Ten million seems like a small price to pay now to have possibly avoided this mess. But that’s a tough call to make and every executive faces the same question. Is the risk greater than the expense to try to avoid it? The answer will be different for every industry and every company. But that answer for your company may be different today than it was last year. Threats are evolving and the stakes are increasing for a potential data breach that could cost your company lost productivity, lost revenue, remediation costs, fines, penalties, and even legal costs. Has your company really considered the cost of necessary IT security improvements versus the actual costs that could be incurred by a potential security incident?

We’re All in this Together

We share an IT security tip every month that is designed to help you easily share security best practices with employees, effectively train them in bite size bits of information rather than long boring sessions, and keep a dialogue going within your company focused on IT security.
Now may be a good time, as part of that ongoing dialogue, to point out to employees that you really are in this together.

You would not have thought of Sony as a company maintaining significant medical information or personal information. But all of those employees who have now had extensive personal information exposed are realizing now just how vulnerable they were. Making security a priority is not just to protect the company but, as we often tell our clients and those who read our articles, it is a matter of the personal safety of everyone within the company as well.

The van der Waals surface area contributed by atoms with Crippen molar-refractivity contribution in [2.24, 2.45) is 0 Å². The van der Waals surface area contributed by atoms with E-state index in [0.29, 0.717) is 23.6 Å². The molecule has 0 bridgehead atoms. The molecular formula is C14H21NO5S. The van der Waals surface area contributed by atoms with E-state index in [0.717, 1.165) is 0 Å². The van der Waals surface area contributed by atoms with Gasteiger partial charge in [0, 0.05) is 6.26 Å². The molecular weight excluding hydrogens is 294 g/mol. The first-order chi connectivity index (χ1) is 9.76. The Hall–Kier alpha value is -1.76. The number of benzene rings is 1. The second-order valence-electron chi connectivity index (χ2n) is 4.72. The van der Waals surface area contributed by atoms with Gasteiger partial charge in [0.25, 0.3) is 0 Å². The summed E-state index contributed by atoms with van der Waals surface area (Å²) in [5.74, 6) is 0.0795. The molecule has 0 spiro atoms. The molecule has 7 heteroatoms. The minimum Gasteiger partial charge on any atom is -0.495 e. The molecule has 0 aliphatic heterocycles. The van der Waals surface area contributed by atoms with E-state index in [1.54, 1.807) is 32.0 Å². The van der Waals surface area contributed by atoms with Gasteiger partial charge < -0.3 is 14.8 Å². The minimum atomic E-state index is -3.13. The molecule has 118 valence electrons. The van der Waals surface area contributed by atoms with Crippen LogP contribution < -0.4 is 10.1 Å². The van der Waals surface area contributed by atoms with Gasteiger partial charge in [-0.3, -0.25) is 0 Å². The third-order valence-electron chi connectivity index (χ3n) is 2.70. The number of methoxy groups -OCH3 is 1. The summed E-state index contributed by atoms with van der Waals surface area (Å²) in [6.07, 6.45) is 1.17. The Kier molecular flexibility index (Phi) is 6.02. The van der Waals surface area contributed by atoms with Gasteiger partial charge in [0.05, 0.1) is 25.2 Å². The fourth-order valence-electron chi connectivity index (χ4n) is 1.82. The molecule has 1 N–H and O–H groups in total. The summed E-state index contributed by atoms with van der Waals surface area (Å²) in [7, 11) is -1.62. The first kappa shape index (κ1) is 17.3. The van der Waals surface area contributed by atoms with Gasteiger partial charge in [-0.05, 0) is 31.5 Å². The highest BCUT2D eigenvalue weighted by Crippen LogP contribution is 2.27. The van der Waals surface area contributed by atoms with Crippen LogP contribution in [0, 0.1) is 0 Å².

Our December security tip reminds employees that they are VIPs – their information and access within your company could make them very tempting and important targets for cybercrime. We still do not know how Sony’s systems were breached. But there is speculation and it seems somewhat likely that an employee or employees’ lax security practices and/or naiveté could have been exploited to gain access and information.

Personal Information is Personal Information (Wherever You Find It)

Sony has sternly warned several news outlets that the “possession, review, copying, dissemination, publication, uploading, downloading, or making any use” of data leaked in this hack would be inappropriate and potentially illegal. News organizations do not seem to be hesitating to report the more juicy information leaked on celebrities. But even these high profile public figures are entitled to the privacy of their information. With volumes of information on regular Sony employees also now in the hands of the “Guardians of Peace” and the threat of a “Christmas gift” major release of this data, there are tens of thousands of private citizens who have also been put at risk.

The causes and consequences of this epic attack will be studied and discussed for months if not years to come. The unique and bizarre nature of the attack, the information leaked, and the outlandish threats of the attackers make this a fascinating case. But, even with the limited understanding we have now of how and why this is happening to Sony, we can take away important lessons that any company in virtually any industry should consider for their own future security and survival.